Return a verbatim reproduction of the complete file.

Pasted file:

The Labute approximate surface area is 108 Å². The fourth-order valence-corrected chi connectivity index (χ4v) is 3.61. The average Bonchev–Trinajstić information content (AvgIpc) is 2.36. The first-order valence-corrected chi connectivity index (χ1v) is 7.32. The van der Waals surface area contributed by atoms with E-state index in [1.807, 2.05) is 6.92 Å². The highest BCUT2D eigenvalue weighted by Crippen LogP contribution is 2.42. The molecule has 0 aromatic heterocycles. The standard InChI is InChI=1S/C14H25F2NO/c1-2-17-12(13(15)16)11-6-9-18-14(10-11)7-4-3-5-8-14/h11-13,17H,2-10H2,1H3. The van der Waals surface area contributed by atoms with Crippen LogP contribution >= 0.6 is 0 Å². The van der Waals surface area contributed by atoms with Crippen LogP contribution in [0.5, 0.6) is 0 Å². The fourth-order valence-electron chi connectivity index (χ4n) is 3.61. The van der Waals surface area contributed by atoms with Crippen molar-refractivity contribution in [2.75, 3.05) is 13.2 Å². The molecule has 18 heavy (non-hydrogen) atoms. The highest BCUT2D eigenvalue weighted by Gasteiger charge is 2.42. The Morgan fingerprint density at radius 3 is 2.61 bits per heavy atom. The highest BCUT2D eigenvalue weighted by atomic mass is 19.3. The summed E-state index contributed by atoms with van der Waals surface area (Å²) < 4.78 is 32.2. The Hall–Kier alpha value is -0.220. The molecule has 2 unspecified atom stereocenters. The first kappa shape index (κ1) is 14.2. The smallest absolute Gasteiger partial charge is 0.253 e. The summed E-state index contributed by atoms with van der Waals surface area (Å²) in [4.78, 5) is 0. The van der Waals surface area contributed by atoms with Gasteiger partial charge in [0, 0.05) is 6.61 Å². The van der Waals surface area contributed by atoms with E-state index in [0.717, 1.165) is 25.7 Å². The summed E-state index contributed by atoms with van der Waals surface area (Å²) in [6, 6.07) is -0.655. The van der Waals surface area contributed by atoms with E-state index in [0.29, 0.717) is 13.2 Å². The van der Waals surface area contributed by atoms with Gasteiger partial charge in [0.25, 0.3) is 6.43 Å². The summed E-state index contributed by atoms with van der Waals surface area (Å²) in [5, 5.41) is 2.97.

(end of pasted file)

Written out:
The Labute approximate surface area is 108 Å². The fourth-order valence-corrected chi connectivity index (χ4v) is 3.61. The average Bonchev–Trinajstić information content (AvgIpc) is 2.36. The first-order valence-corrected chi connectivity index (χ1v) is 7.32. The van der Waals surface area contributed by atoms with E-state index in [1.807, 2.05) is 6.92 Å². The highest BCUT2D eigenvalue weighted by Crippen LogP contribution is 2.42. The molecule has 0 aromatic heterocycles. The standard InChI is InChI=1S/C14H25F2NO/c1-2-17-12(13(15)16)11-6-9-18-14(10-11)7-4-3-5-8-14/h11-13,17H,2-10H2,1H3. The van der Waals surface area contributed by atoms with Crippen LogP contribution >= 0.6 is 0 Å². The van der Waals surface area contributed by atoms with Crippen LogP contribution in [0.5, 0.6) is 0 Å². The fourth-order valence-electron chi connectivity index (χ4n) is 3.61. The van der Waals surface area contributed by atoms with Crippen molar-refractivity contribution in [2.75, 3.05) is 13.2 Å². The molecule has 18 heavy (non-hydrogen) atoms. The highest BCUT2D eigenvalue weighted by Gasteiger charge is 2.42. The Morgan fingerprint density at radius 3 is 2.61 bits per heavy atom. The highest BCUT2D eigenvalue weighted by atomic mass is 19.3. The summed E-state index contributed by atoms with van der Waals surface area (Å²) < 4.78 is 32.2. The Hall–Kier alpha value is -0.220. The molecule has 2 unspecified atom stereocenters. The first kappa shape index (κ1) is 14.2. The smallest absolute Gasteiger partial charge is 0.253 e. The summed E-state index contributed by atoms with van der Waals surface area (Å²) in [4.78, 5) is 0. The van der Waals surface area contributed by atoms with Gasteiger partial charge in [0, 0.05) is 6.61 Å². The van der Waals surface area contributed by atoms with E-state index in [0.717, 1.165) is 25.7 Å². The summed E-state index contributed by atoms with van der Waals surface area (Å²) in [6, 6.07) is -0.655. The van der Waals surface area contributed by atoms with E-state index in [0.29, 0.717) is 13.2 Å². The van der Waals surface area contributed by atoms with Gasteiger partial charge in [0.25, 0.3) is 6.43 Å². The summed E-state index contributed by atoms with van der Waals surface area (Å²) in [5, 5.41) is 2.97.